Katherine Edison, soprano
Robert Armstead, bass-baritone
Melinda Coffey Armstead, piano & organ
Chapel Concertino for All Souls’ Day
Hymne à la nuit . . . Jean Philippe Rameau (1683-1764)
Litanei auf das Fest Aller Seelen . . . Franz Schubert (1797-1828)
Bist du bei mir . . . Gottfried Heinrich Stölzel, arr. by J. S. Bach (1685-1750)
Allerseelen . . . Richard Strauss (1864 – 1949)
Beim Schlafengehn from Four Last Songs . . R. Strauss
Komm, süsser Tod BWV 478 . . . J. S. Bach
Come, Blessed Savior . . . Camille Saint-Saëns (1835-1921)
Agnus Dei from Petite Messe . . . Léo Delibes (1836-1891)
Dona Nobis Pacem . . . 16th C. Canon, arr. by Hal Hopson
Passacaille in G minor . . . G. F. Handel (1685-1759)
Mark Twain said that he did not fear oblivion, because he had already tried it for billions of years before he was born and found not the slightest inconvenience from it. And while that’s not exactly a dark view, most of us view the tapestry of life and death with more hope. Yet it may be a serviceable backup for those moments when our faith may momentarily lose traction. You may think of it as a bridge over the abyss separating one solid continent of belief from another. Not that all of us have such lapses, but I think all of us have known those who do.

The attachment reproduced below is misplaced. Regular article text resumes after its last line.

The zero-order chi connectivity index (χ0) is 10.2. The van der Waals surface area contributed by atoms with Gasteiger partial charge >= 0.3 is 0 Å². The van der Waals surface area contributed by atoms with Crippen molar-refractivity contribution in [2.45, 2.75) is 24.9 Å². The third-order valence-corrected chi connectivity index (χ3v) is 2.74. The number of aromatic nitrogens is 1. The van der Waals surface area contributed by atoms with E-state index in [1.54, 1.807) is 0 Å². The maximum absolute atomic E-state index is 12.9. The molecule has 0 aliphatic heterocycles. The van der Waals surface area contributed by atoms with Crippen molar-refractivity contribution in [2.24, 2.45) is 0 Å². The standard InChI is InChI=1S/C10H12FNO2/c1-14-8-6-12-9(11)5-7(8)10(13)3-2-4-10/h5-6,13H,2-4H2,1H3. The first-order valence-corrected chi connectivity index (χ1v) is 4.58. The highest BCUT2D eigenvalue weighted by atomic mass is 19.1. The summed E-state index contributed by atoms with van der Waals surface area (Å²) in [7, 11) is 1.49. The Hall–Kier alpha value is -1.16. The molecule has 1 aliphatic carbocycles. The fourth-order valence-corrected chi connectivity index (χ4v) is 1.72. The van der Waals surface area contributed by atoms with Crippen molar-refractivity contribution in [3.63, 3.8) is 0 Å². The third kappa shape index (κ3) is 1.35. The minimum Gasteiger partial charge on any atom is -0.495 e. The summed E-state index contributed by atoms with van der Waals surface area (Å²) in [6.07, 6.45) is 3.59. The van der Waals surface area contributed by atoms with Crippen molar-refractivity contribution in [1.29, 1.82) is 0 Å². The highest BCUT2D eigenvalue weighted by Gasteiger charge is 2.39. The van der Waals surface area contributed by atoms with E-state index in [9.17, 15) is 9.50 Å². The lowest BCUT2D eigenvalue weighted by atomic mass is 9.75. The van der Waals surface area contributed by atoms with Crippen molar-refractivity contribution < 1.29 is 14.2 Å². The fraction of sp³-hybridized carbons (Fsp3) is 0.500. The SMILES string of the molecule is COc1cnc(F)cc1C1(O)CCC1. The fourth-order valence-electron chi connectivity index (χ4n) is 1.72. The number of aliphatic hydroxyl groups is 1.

But this All Souls’ Day Sunday we face the practical issue of what time really is, when it changes under our feet by one hour. We can’t define it, but we can measure it, and we know it when we feel it. Einstein could tell you how it gets tangled up with space when you change your point of view (to another frame of reference). But he didn’t bother to tell us what it really IS.
I think the time change today has something do with the twenty three degree tilt the earth’s axis makes with the perpendicular to the ecliptic, and to the fact that the southern and northern hemispheres rotate in opposite directions. Hence the international date line. Take your questions about it somewhere else, as I’ve exhausted my rage to explain.